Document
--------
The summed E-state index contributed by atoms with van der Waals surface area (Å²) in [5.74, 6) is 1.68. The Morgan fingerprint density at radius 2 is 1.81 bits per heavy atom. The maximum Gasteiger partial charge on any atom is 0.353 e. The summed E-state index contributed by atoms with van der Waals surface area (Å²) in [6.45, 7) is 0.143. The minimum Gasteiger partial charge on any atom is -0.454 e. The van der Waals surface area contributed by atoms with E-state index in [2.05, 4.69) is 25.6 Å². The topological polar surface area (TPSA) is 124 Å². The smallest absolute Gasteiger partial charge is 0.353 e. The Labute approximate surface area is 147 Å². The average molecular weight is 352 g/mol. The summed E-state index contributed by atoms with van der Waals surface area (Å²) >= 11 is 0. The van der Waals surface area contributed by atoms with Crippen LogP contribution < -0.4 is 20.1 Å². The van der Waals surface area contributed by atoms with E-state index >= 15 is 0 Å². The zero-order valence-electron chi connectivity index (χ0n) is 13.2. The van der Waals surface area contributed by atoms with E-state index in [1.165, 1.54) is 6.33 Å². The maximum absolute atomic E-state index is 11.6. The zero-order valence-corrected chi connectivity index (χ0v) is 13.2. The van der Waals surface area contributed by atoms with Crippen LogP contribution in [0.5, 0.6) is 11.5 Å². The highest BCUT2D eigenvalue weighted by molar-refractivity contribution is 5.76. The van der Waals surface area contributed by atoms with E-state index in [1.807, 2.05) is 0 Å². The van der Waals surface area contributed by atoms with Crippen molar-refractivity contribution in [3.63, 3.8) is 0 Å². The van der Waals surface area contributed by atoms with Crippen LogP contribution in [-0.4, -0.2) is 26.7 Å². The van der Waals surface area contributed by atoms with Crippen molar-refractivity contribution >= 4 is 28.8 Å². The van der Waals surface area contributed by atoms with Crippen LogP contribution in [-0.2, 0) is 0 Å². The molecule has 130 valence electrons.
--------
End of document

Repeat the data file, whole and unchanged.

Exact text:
The summed E-state index contributed by atoms with van der Waals surface area (Å²) in [5.74, 6) is 1.68. The Morgan fingerprint density at radius 2 is 1.81 bits per heavy atom. The maximum Gasteiger partial charge on any atom is 0.353 e. The summed E-state index contributed by atoms with van der Waals surface area (Å²) in [6.45, 7) is 0.143. The minimum Gasteiger partial charge on any atom is -0.454 e. The van der Waals surface area contributed by atoms with E-state index in [2.05, 4.69) is 25.6 Å². The topological polar surface area (TPSA) is 124 Å². The smallest absolute Gasteiger partial charge is 0.353 e. The Labute approximate surface area is 147 Å². The average molecular weight is 352 g/mol. The summed E-state index contributed by atoms with van der Waals surface area (Å²) >= 11 is 0. The van der Waals surface area contributed by atoms with Crippen LogP contribution < -0.4 is 20.1 Å². The van der Waals surface area contributed by atoms with E-state index >= 15 is 0 Å². The zero-order valence-electron chi connectivity index (χ0n) is 13.2. The van der Waals surface area contributed by atoms with E-state index in [1.165, 1.54) is 6.33 Å². The maximum absolute atomic E-state index is 11.6. The zero-order valence-corrected chi connectivity index (χ0v) is 13.2. The van der Waals surface area contributed by atoms with Crippen LogP contribution in [0.5, 0.6) is 11.5 Å². The highest BCUT2D eigenvalue weighted by molar-refractivity contribution is 5.76. The van der Waals surface area contributed by atoms with E-state index in [1.807, 2.05) is 0 Å². The van der Waals surface area contributed by atoms with Crippen molar-refractivity contribution in [3.63, 3.8) is 0 Å². The van der Waals surface area contributed by atoms with Crippen LogP contribution in [-0.4, -0.2) is 26.7 Å². The van der Waals surface area contributed by atoms with Crippen molar-refractivity contribution >= 4 is 28.8 Å². The van der Waals surface area contributed by atoms with Crippen LogP contribution in [-0.2, 0) is 0 Å². The molecule has 130 valence electrons.